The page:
British undertakers don’t talk about this much, not publicly anyway – nowhere googlable. No surprise there; they’re not a pen-to-paper species. But the American undertaker Caleb Wilde has talked about it quite a lot, bravely and from his own experience:
I take 40 mg of antidepressants each day. I’ve done so since my last dangerous bout with burnout some five years ago. Life loses its value. I lose empathy. And the boundaries that stand between me and self-harm become very thin … You think about leaving your wife because you see just how awful you’ve become and you don’t want that person to be near the ones you love.
Given what to many looks like the most unhealthy emotional diet in the labour market, dealing with death all day, it’s amazing to me (once an outsider, always an outsider) just how emotionally healthy most undertakers are. Sure, there are some who are protected by their lack of emotional intelligence, but the good ones, of whom there are far more than people think, are men and women of deep sensibility and an extraordinary ability to throw themselves fresh into the fray, new every morning. It’s astonishing and moving.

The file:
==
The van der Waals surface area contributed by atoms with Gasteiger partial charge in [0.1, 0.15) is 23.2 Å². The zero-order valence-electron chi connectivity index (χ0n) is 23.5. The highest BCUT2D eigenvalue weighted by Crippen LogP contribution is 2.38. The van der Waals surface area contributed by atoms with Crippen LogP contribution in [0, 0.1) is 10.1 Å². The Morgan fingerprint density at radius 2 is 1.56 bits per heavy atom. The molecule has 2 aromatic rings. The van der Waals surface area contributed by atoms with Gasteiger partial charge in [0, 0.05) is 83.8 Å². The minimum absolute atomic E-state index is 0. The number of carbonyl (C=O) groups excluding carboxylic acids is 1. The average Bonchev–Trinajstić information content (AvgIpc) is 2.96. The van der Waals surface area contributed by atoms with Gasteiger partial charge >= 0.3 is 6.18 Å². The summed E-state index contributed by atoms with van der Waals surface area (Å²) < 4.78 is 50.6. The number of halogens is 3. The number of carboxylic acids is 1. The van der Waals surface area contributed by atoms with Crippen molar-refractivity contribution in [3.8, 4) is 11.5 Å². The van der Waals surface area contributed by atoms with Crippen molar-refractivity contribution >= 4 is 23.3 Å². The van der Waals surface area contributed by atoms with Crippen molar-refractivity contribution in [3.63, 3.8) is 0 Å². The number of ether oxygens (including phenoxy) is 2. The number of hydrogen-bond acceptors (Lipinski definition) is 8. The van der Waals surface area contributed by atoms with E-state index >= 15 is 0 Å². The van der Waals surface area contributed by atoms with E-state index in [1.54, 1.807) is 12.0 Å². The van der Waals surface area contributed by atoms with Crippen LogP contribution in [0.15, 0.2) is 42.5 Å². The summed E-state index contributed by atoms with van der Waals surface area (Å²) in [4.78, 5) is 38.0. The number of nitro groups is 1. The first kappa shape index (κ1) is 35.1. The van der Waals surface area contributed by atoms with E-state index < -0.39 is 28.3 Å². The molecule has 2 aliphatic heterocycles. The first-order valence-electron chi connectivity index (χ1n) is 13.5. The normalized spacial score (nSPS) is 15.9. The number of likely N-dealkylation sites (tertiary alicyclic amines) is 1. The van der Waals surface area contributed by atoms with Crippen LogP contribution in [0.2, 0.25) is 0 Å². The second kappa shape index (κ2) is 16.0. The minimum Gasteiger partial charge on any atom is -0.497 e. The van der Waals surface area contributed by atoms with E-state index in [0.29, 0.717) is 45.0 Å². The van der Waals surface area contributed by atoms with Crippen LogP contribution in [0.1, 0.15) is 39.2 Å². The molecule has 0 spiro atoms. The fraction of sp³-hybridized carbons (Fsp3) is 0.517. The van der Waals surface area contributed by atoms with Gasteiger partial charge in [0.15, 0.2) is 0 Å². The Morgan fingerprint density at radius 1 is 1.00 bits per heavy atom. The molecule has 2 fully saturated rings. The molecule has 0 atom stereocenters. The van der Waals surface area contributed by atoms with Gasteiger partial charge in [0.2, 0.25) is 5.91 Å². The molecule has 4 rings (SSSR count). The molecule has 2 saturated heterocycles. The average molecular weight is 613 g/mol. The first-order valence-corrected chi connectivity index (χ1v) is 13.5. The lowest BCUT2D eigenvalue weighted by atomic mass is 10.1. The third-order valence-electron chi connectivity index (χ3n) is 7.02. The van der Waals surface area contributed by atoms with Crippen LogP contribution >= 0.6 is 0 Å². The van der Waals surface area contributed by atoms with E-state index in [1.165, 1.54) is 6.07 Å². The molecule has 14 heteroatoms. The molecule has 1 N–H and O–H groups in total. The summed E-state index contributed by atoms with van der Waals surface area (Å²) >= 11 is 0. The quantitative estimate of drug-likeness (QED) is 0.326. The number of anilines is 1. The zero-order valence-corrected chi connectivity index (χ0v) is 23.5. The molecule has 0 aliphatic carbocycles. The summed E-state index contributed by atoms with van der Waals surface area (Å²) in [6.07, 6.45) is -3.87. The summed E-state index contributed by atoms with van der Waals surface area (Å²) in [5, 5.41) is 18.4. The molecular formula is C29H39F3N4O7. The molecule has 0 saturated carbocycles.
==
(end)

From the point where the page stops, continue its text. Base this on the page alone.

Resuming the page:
Which isn’t to say that there probably isn’t more they can and ought to do to promote healthymindedness. I wonder, for example, whether all this talk about service is such a good thing, as in: I didn’t choose the profession, the profession chose me. The highest and most fulfilling experience in life can be that feeling and recognition of following your calling … Funeral service is one of the few professions or vocations where doing your job equates to “dispensing mercy.” [Source]
Is that a bit overegged? Sanctimonious, even? As for selflessness, it can be taken to extremes. Too much of it, and you’re left without any self at all. Mightn’t a better relationship with the bereaved be defined as a more collaborative one – for the emotional benefit of both parties?
In the same way, I have to confess to wincing every time I hear an undertaker or arranger talking in that possessive way about ‘my families’.
Again, it’s an American who talks about this most articulately. This time, it’s deathbiz guru Alan Creedy: